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The Hammer PacketSphere Network Emulator « carlos-m.net

The Hammer PacketSphere Network Emulator

This was written for English class with Chantel Acevedo while I was in 12th grade at Winchester Thurston School. Its purpose was to imitate the entries in The Hitchhiker’s Guide to the Galaxy from the novel of the same name by Douglas Adams.

Carlos Macasaet
May 8, 2001
English 12 — Galactic Guide Entry

Hammer PacketSphere Network Emulator (an Empirix product)

Hammer PacketSphere&tm; Network Emulator

The Hammer PacketSphere is a cool looking device that when placed in one’s living room will cause visitors to marvel at the impressive looking piece of hardware. The visitors will then proceed to ask the owner of the device what exactly the machine does and they will be amazed at both said person’s technological knowledge and ownership of such a cool device.

Aside from carrying great aesthetic appeal, the Hammer PacketSphere serves as an interesting instrument used for modeling real world situations on computer networks.� It is a well-known fact that packet-switched networks such as those that this device works with, do not always function as intended.� However, in the development stage of such networks, the computers are in a very controlled environment.� Thus, the chances of errors occurring on the network are very slim.� As a result, unforeseen network problems often occur when networks are deployed.�


To avert such network problems, Empirix has developed this LAN packet-degrading device to generate what they refer to as “IP network impairments”.� As the Hammer PacketSphere is designed for LANs, it works only for Ethernet connections.� However, it is highly scalable and will work with either one full-duplex Gigabit Ethernet connection or eight full-duplex 100Base-T connections.� Once installed on a network, the Hammer PacketSphere can be used to simulate network problems that could occur when the network experiences heavy usage.


Having acquired a Hammer PacketSphere, a network administrator would place the device between two Ethernet ports on the network.� This may pose some difficulty for the network administrator, as instead of needing just one full-duplex category 5 twisted pair cable connecting the two ports, the administrator will be required to obtain two.� In addition, installation of the Hammer PacketSphere will cause a temporary disruption of service between the two ports.� But this will not last long as long as the network administrator has the necessary cabling prepared.�

Now, the Hammer PacketSphere is a bit odd in that it has two power switches.� However, once the network administrator overcomes this obstacle, he will be ready to configure the device.� The Hammer PacketSphere comes with configuration software for Microsoft Windows 95/NT/2000.� Empirix does not support any other operating systems.� At first this may seem like an inconvenience for garage based Internet startups running Linux, FreeBSD and the like, however, it seems appropriate that the Hammer PacketSphere be Windows based as its primary purpose is to cause problems.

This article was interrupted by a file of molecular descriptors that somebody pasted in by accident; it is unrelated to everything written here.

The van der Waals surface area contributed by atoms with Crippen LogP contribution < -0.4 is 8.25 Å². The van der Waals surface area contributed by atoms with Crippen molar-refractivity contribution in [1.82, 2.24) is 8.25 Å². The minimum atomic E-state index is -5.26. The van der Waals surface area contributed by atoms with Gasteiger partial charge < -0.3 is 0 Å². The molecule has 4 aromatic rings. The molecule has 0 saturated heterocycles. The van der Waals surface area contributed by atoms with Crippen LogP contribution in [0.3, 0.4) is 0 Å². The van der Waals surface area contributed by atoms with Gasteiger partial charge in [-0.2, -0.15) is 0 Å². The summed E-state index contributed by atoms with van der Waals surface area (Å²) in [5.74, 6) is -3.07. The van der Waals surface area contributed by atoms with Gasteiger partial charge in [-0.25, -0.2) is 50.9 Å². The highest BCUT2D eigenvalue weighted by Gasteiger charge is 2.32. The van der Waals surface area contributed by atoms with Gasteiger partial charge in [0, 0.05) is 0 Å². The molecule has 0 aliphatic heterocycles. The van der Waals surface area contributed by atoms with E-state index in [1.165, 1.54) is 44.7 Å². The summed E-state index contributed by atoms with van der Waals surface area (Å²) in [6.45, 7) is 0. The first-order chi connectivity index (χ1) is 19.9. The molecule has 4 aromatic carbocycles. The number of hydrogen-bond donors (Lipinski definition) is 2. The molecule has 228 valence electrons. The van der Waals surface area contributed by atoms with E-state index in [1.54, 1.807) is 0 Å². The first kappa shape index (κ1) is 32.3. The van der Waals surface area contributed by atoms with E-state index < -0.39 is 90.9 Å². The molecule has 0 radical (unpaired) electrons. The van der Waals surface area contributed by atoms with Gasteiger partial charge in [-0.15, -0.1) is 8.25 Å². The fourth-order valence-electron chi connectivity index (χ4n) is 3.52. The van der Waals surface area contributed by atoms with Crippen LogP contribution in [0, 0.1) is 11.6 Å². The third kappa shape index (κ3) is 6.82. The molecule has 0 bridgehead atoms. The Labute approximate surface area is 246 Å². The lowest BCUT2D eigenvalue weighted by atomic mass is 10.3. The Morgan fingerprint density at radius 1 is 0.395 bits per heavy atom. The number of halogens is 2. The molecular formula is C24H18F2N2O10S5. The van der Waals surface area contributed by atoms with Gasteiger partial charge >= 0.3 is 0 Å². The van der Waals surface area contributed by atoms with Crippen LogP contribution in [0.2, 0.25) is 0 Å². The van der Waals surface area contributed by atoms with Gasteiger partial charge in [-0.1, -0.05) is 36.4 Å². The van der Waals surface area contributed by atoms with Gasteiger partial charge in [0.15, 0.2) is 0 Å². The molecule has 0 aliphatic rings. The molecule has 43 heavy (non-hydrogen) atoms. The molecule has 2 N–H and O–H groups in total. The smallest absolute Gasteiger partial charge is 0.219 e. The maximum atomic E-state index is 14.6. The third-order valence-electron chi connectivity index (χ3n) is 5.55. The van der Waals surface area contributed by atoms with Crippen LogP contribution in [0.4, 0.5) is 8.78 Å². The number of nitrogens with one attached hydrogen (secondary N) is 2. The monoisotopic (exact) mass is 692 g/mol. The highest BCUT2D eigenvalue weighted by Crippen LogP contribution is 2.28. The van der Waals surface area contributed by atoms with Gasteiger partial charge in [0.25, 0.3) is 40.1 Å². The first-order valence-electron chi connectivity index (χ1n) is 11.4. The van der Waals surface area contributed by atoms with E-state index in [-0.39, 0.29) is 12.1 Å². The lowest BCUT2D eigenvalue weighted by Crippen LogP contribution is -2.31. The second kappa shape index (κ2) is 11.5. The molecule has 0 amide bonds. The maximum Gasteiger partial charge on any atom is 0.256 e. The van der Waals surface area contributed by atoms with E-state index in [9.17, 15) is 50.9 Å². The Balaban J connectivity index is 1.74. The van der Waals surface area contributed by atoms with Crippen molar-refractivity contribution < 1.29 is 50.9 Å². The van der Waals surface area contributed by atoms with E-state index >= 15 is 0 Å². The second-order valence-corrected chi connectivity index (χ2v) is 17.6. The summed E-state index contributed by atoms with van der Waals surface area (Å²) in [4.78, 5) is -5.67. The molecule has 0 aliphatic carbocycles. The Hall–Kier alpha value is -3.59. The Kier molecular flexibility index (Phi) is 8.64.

The network administrator will then need to include the Hammer PacketSphere’s default IP address to the network.� This completed, configuration of the Hammer PacketSphere is done through a web browser on another computer.� This allows the network administrator to provide a list of IP addresses for whose traffic the contraption will cause problems.� The Hammer PacketSphere will then mess with the packets passing through it and originating or destined for the IP addresses specified; all others will pass through unscathed.�

The Hammer PacketSphere is programmed to perform five very destructive functions.� It simulates packet loss by dropping either every nth packet or dropping packets based on percentages.� It causes latency (lag) by creating either a constant packet delivery delay, a gaussian distribution or a uniform distribution from a range of minimum and maximum delay.� In addition, it can simulate gradual increases and decreases in packet transfer rate.� It causes packet duplication, by which it emulates “stupid” network devices that resend packets when not necessary.� It reorders every nth packet or percentage of packets.� Finally, it simulates packet rerouting by delaying packets for a certain time period over a larger recurring period.

In conclusion, the Hammer PacketSphere, while not used to hammer by any definition of the verb nor spherical in shape can do some very nasty things to IP packets.� This makes it ideal for testing in LAN lab and enterprise situations.� It can also test the effectiveness of LAN and other network applications, in particular, voice over IP (VoIP), in which network performance is crucial.� It also allows for worst-case scenario modeling.� In addition, it is ideal for those looking for a large object to take up space in their server rack or those looking for a conversation piece that would evoke a certain tech-saviness in the owner.

More information regarding the Hammer PacketSphere is available at the manufacturer’s website at: http://www.empirix.com/empirix/voice+network+test/products/packetsphere.html.

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